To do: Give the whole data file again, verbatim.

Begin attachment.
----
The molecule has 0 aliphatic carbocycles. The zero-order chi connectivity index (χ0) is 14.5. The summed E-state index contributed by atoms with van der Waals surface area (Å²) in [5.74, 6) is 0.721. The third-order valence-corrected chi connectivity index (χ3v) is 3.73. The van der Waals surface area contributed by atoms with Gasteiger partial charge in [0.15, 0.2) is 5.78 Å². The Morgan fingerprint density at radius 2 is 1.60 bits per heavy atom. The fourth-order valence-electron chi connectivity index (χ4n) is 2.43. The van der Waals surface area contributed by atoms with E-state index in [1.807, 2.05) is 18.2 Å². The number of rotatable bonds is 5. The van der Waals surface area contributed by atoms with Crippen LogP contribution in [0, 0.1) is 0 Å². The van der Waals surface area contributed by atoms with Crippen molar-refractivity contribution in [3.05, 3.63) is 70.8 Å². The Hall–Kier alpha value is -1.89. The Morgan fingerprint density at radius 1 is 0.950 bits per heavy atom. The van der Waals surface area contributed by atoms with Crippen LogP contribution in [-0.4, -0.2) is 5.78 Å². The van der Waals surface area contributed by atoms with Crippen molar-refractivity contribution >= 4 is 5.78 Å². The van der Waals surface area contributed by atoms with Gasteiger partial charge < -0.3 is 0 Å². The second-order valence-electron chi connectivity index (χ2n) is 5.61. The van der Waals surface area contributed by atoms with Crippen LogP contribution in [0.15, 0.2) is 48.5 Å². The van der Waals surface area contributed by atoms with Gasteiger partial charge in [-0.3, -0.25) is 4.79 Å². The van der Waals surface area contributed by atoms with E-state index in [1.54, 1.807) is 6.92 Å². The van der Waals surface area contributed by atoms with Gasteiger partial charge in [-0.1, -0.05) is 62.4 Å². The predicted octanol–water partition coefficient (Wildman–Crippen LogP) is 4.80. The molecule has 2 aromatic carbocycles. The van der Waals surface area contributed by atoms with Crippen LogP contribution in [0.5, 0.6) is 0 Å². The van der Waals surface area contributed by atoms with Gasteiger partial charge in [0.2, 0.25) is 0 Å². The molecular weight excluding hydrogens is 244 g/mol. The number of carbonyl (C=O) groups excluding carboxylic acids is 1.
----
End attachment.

The molecule has 0 aliphatic carbocycles. The zero-order chi connectivity index (χ0) is 14.5. The summed E-state index contributed by atoms with van der Waals surface area (Å²) in [5.74, 6) is 0.721. The third-order valence-corrected chi connectivity index (χ3v) is 3.73. The van der Waals surface area contributed by atoms with Gasteiger partial charge in [0.15, 0.2) is 5.78 Å². The Morgan fingerprint density at radius 2 is 1.60 bits per heavy atom. The fourth-order valence-electron chi connectivity index (χ4n) is 2.43. The van der Waals surface area contributed by atoms with E-state index in [1.807, 2.05) is 18.2 Å². The number of rotatable bonds is 5. The van der Waals surface area contributed by atoms with Crippen LogP contribution in [0, 0.1) is 0 Å². The van der Waals surface area contributed by atoms with Crippen molar-refractivity contribution in [3.05, 3.63) is 70.8 Å². The Hall–Kier alpha value is -1.89. The Morgan fingerprint density at radius 1 is 0.950 bits per heavy atom. The van der Waals surface area contributed by atoms with Crippen LogP contribution in [-0.4, -0.2) is 5.78 Å². The van der Waals surface area contributed by atoms with Crippen molar-refractivity contribution >= 4 is 5.78 Å². The van der Waals surface area contributed by atoms with Gasteiger partial charge < -0.3 is 0 Å². The second-order valence-electron chi connectivity index (χ2n) is 5.61. The van der Waals surface area contributed by atoms with Crippen LogP contribution in [0.15, 0.2) is 48.5 Å². The van der Waals surface area contributed by atoms with Gasteiger partial charge in [-0.3, -0.25) is 4.79 Å². The van der Waals surface area contributed by atoms with E-state index in [1.54, 1.807) is 6.92 Å². The van der Waals surface area contributed by atoms with Gasteiger partial charge in [-0.1, -0.05) is 62.4 Å². The predicted octanol–water partition coefficient (Wildman–Crippen LogP) is 4.80. The molecule has 2 aromatic carbocycles. The van der Waals surface area contributed by atoms with Crippen LogP contribution in [0.5, 0.6) is 0 Å². The van der Waals surface area contributed by atoms with Gasteiger partial charge in [0.2, 0.25) is 0 Å². The molecular weight excluding hydrogens is 244 g/mol. The number of carbonyl (C=O) groups excluding carboxylic acids is 1.